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Elementary school wants more independent learning
Students would use investigative skills to learn with proposed program
0312Chestnut
Chestnut Mountain Elementary School fourth-grade teacher Lori Lehmer conducts a classroom exercise Thursday. Administrators at Chestnut Mountain are considering a program for third- through fifth-graders that would allow more independent, research-based learning opportunities. - photo by SARA GUEVARA

If Chestnut Mountain Elementary School administrators get their way, instead of teachers giving directions, it would be the students leading the way.

Chestnut staff recently approached the Hall County Board of Education with a proposal to launch a Creative Inquiry program at the school.

“Teachers will use the Georgia Performance Standards to develop broad, thematic units by integrating subjects. (While) tapping into students’ interests, teachers will guide students to develop questions about the theme and conduct research to discover answers to their questions,” said Sabrina May, school principal.

“Through questioning, research and discovery, students will develop a deep understanding of the (performance standards). Students will demonstrate what they have learned in a creative way — such as writing and performing plays or creating multimedia presentations.”

The goal of the program is to help students gain a deeper understanding of required subjects by tapping into their individual interests. In developing the program, administrators took the time to conduct their own investigation.

“Over the course of several years, Chestnut Mountain staff members have researched standards-based classrooms. We have visited schools in Atlanta as well as schools in our area — most of which were using the International Baccalaureate Primary Years Program,” said May.

“Through these visits, our teachers became interested in inquiry-based instruction and developing (themed) units. In addition, our school council and PTO board brainstormed ideas of how to meet the community’s needs. The idea of creative inquiry was birthed from (these) ‘dream a school’ activities.”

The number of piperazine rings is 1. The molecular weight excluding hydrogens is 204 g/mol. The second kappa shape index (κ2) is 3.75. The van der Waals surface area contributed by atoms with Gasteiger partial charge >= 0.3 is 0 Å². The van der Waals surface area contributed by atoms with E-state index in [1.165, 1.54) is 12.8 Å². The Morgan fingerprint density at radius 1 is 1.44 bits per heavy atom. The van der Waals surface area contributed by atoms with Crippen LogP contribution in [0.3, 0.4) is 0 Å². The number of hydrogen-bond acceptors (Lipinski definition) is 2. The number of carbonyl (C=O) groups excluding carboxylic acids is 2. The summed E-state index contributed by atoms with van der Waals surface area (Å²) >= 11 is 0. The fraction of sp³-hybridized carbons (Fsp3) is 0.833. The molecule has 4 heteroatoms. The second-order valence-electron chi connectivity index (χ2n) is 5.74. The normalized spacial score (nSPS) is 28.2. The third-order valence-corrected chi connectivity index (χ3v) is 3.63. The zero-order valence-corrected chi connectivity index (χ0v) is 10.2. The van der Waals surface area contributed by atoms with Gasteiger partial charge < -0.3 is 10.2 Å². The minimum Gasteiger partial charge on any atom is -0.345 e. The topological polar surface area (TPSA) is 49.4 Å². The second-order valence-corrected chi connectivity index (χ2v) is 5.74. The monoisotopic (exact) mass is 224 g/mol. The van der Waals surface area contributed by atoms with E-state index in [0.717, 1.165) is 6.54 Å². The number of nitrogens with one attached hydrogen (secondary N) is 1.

This “dream school” concept would involve more independent learning and less teacher-based instruction. So instead of being lectured about a subject, students would use their own investigative skills to uncover answers.

Administrators are proposing that the program be initially open to a couple of classrooms at each level from third through fifth grade.

“The details of the application process are still being developed. Students in the Chestnut community who are not accepted into the program will be placed in a (traditional) classroom. These students, too, would benefit from the program because of the shared professional learning, resources and strategies,” May said. “Students outside of the Chestnut community who are not accepted would attend their home school.”

With enrollment numbers that have been declining for a number of reasons — including the poor economy, other elementary specialty programs and home schooling — Chestnut staff hopes the Creative Inquiry program brings in more students.

Because the program would take place in existing classrooms, with teachers already at the school, start-up costs would be limited to about $90,000 for netbooks and wireless Internet access, which would allow students to complete independent research in their classrooms. May said the money could come from special-purpose local-option sales tax funds that can’t be “utilized for personnel or other general fund expenditures.”

Chestnut administrators hope to get a green light from the school board by the spring, so that the program could be launched this fall.

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